FA Alpha Daily

Swipe, match, and repeat

In the age of digital connectivity, love can sometimes begin with a simple swipe. With a significant boost in growth due to the COVID-19 pandemic, dating apps have been redefining courtship, with Match Group leading the charge with apps like Tinder, Hinge, and OKCupid, among others. However, mounting concerns about addiction and a legal challenge questioning their design have brought the delicate balance between profit and user well-being under scrutiny. In today’s FA Alpha Daily, we delve into Match Group’s market position, the controversy over retention practices, and the industry’s ethical obligations.

FA Alpha Daily:
Wednesday Credit
Powered by Valens Research

Dating apps have seen explosive growth over the past decade, becoming a mainstream way for people to find potential partners.

This trend accelerated even further during the COVID-19 pandemic, as social distancing measures left many seeking online connections.

While numerous dating brands launched with different focuses or features, one company has emerged as the undisputed leader—Match Group (MTCH).

Match Group owns leading apps like Tinder, Hinge, OKCupid, and others, dominating the global online dating market.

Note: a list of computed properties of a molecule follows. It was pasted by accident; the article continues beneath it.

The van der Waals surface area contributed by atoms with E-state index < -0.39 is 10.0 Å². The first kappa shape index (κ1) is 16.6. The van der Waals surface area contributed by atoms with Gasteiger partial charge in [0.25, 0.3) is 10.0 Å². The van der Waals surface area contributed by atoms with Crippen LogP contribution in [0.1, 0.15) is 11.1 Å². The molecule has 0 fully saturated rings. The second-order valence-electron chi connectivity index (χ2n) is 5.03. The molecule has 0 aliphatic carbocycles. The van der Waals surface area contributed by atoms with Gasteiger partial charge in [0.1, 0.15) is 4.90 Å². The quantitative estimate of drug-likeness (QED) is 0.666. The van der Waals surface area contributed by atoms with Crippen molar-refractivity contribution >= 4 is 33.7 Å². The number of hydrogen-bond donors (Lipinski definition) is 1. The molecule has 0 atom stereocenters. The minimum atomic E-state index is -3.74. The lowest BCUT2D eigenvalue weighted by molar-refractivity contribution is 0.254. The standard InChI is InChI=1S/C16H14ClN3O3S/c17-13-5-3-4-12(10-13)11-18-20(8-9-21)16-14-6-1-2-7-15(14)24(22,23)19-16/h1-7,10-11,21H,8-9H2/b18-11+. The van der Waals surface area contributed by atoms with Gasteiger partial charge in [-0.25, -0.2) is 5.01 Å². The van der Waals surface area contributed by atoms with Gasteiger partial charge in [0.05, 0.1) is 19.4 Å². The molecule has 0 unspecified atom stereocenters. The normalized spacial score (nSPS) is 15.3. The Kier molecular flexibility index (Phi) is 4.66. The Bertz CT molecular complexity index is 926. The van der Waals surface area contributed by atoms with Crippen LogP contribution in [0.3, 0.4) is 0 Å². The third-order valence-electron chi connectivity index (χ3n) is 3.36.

Tinder in particular has achieved unparalleled success. Since its 2012 launch, Tinder revolutionized the concept of swipe-based dating and amassed over 10 million paid subscribers.

Though competitors launched, they were often adopted alongside rather than instead of Tinder.

Match Group’s ownership of multiple top apps, along with its “pay-to-stand-out” subscription models, have helped make it highly profitable. However, some argue these business practices may also be fueling addiction among users.

Users report feeling entangled in the “addictive nature” of endless swiping, as Match Group continues “gamifying” the user experience through features like boosts and super likes.

There is evidence many users struggle with “burnout” from the overwhelming process.

These concerns came to a head in February 2024, when a class action lawsuit was filed accusing Match Group apps like Tinder, Hinge, and OkCupid of being “designed to be addictive and encourage compulsive use.”

The suit claims Match Group’s algorithms are intentionally optimized for “hooked” behavior over meaningful connections.

Match Group denies the allegations, calling the lawsuit “ridiculous”. However, if found valid, it could significantly impact the company’s profitability and set legal precedents around ethics in user retention design.

As dating and socializing continue shifting online, Match Group’s dominance looks poised to grow if legal issues can be overcome.

But the controversy also highlights the need for responsible product stewardship, as dating apps increasingly impact the mental well-being of millions worldwide.

Best regards,

Joel Litman & Rob Spivey
Chief Investment Strategist &
Director of Research
at Valens Research

This analysis of Match Group (MTCH)’s credit outlook is the same type of analysis that powers our macro research detailed in the member-exclusive FA Alpha Pulse.

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